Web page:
Which kinds of people might be prompted to leave is left unsaid, but clearly the conception is that the wealthy as well as corporations and financial institutions would pick up stakes for lower tax havens if asked to share any of the state's fiscal burden. 

While the budget includes the elimination of 3,108 jobs, the number of overt layoffs is kept relatively low under Paterson's proposal. A total of 521 state workers would get pink slips as a result of agency consolidations, facility closures, or program eliminations. However, larger numbers are reportedly being considered if public employee unions don't "play ball" with his proposals for broader compensation cuts and the reopening of state employee contracts. 

One major proposed attack on public employees involves a significant reduction in pensions for newly hired workers, creating a two-tiered system reminiscent of that imposed on auto workers. Paterson claimed that the state had been "too generous" in the past and that this "culture" had to change. Required employee contributions would increase. In addition, the age at which a worker could retire with full pension would rise from 55 to 62. The proposed budget also includes a "give back" of previously negotiated three percent pay raises, the deferment of a week's pay until retirement, and greater contributions from state employees and retirees for health care coverage.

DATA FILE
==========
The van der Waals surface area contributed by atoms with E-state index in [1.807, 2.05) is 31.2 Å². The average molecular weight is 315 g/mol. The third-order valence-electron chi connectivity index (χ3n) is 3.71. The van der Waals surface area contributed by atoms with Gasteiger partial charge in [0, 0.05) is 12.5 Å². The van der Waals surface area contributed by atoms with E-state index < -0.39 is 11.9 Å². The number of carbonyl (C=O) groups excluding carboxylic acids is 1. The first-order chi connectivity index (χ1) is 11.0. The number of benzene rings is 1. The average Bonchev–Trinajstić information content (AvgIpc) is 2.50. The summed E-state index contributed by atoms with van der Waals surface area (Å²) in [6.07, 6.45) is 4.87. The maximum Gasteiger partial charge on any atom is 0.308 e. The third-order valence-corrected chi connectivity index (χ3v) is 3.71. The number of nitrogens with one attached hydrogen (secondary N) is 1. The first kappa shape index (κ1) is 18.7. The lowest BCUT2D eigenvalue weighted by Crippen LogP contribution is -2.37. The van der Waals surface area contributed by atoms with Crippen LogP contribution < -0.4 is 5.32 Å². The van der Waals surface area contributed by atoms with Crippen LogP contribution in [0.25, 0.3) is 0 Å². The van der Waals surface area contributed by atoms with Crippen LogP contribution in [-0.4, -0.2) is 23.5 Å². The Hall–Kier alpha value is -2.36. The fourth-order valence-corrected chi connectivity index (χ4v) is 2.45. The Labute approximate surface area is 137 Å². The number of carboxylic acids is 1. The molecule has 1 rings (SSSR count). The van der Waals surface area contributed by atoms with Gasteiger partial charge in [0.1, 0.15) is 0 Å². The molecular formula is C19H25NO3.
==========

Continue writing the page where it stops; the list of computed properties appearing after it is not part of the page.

His plan also calls for merging seven state agencies with other departments and closing underutilized state facilities, which will inevitably lead to layoffs and reductions in services. 

Union bureaucrats have reacted in a predictable manner, complaining that cuts in their particular areas are "unfair", and appealing to Democratic and Republican politicians for redress without questioning the underlying premise that the working class has to pay for the crisis. 

President Danny Donohue of the Civil Service Employees Association (CSEA) said, "CSEA does not question the importance of bold and serious action to address the unprecedented fiscal challenges facing our state," but went on to criticize Paterson for "scapegoating of public employees."

Similarly, Public Employees Federation (PEF) President Ken Brynien criticized reliance on "savings from state-worker givebacks" rather than "savings that can be realized by cutting the use of high-priced consultants."

Despite appeals to politicians in the Legislature to blunt the proposed cuts, Democrats and Republicans are either supporting the Governor or criticizing him for not going far enough.